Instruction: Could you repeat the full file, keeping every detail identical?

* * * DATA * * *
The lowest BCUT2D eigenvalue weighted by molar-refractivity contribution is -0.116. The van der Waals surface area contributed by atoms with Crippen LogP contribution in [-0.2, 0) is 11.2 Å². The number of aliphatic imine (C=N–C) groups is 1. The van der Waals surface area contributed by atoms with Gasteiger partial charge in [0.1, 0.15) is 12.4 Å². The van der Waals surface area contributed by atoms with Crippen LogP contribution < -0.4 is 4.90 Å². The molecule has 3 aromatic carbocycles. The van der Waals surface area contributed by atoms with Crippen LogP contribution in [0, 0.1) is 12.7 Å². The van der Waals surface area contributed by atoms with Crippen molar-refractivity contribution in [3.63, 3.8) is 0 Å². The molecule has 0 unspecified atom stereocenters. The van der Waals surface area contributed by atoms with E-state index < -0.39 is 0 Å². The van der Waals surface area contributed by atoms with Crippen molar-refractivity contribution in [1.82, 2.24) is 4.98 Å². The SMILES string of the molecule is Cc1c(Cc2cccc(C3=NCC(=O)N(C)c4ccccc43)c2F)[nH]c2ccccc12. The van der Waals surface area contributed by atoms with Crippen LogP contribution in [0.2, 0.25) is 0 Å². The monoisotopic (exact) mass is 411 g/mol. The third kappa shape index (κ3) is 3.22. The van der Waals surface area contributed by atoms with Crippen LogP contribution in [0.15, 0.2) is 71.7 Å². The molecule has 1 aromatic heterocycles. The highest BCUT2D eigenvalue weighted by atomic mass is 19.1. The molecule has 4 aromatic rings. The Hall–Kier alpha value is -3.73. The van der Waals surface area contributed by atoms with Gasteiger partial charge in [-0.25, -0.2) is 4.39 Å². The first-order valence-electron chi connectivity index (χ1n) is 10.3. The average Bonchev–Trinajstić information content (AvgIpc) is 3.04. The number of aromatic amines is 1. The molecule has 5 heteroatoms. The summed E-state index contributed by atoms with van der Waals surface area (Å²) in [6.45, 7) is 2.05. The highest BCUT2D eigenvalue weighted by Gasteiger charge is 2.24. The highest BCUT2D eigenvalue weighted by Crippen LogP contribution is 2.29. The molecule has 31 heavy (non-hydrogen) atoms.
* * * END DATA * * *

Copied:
The lowest BCUT2D eigenvalue weighted by molar-refractivity contribution is -0.116. The van der Waals surface area contributed by atoms with Crippen LogP contribution in [-0.2, 0) is 11.2 Å². The number of aliphatic imine (C=N–C) groups is 1. The van der Waals surface area contributed by atoms with Gasteiger partial charge in [0.1, 0.15) is 12.4 Å². The van der Waals surface area contributed by atoms with Crippen LogP contribution < -0.4 is 4.90 Å². The molecule has 3 aromatic carbocycles. The van der Waals surface area contributed by atoms with Crippen LogP contribution in [0, 0.1) is 12.7 Å². The van der Waals surface area contributed by atoms with Crippen molar-refractivity contribution in [3.63, 3.8) is 0 Å². The molecule has 0 unspecified atom stereocenters. The van der Waals surface area contributed by atoms with E-state index < -0.39 is 0 Å². The van der Waals surface area contributed by atoms with Crippen molar-refractivity contribution in [1.82, 2.24) is 4.98 Å². The SMILES string of the molecule is Cc1c(Cc2cccc(C3=NCC(=O)N(C)c4ccccc43)c2F)[nH]c2ccccc12. The van der Waals surface area contributed by atoms with Crippen LogP contribution in [0.2, 0.25) is 0 Å². The monoisotopic (exact) mass is 411 g/mol. The third kappa shape index (κ3) is 3.22. The van der Waals surface area contributed by atoms with Crippen LogP contribution in [0.15, 0.2) is 71.7 Å². The molecule has 1 aromatic heterocycles. The highest BCUT2D eigenvalue weighted by atomic mass is 19.1. The molecule has 4 aromatic rings. The Hall–Kier alpha value is -3.73. The van der Waals surface area contributed by atoms with Gasteiger partial charge in [-0.25, -0.2) is 4.39 Å². The first-order valence-electron chi connectivity index (χ1n) is 10.3. The average Bonchev–Trinajstić information content (AvgIpc) is 3.04. The number of aromatic amines is 1. The molecule has 5 heteroatoms. The summed E-state index contributed by atoms with van der Waals surface area (Å²) in [6.45, 7) is 2.05. The highest BCUT2D eigenvalue weighted by Gasteiger charge is 2.24. The highest BCUT2D eigenvalue weighted by Crippen LogP contribution is 2.29. The molecule has 31 heavy (non-hydrogen) atoms.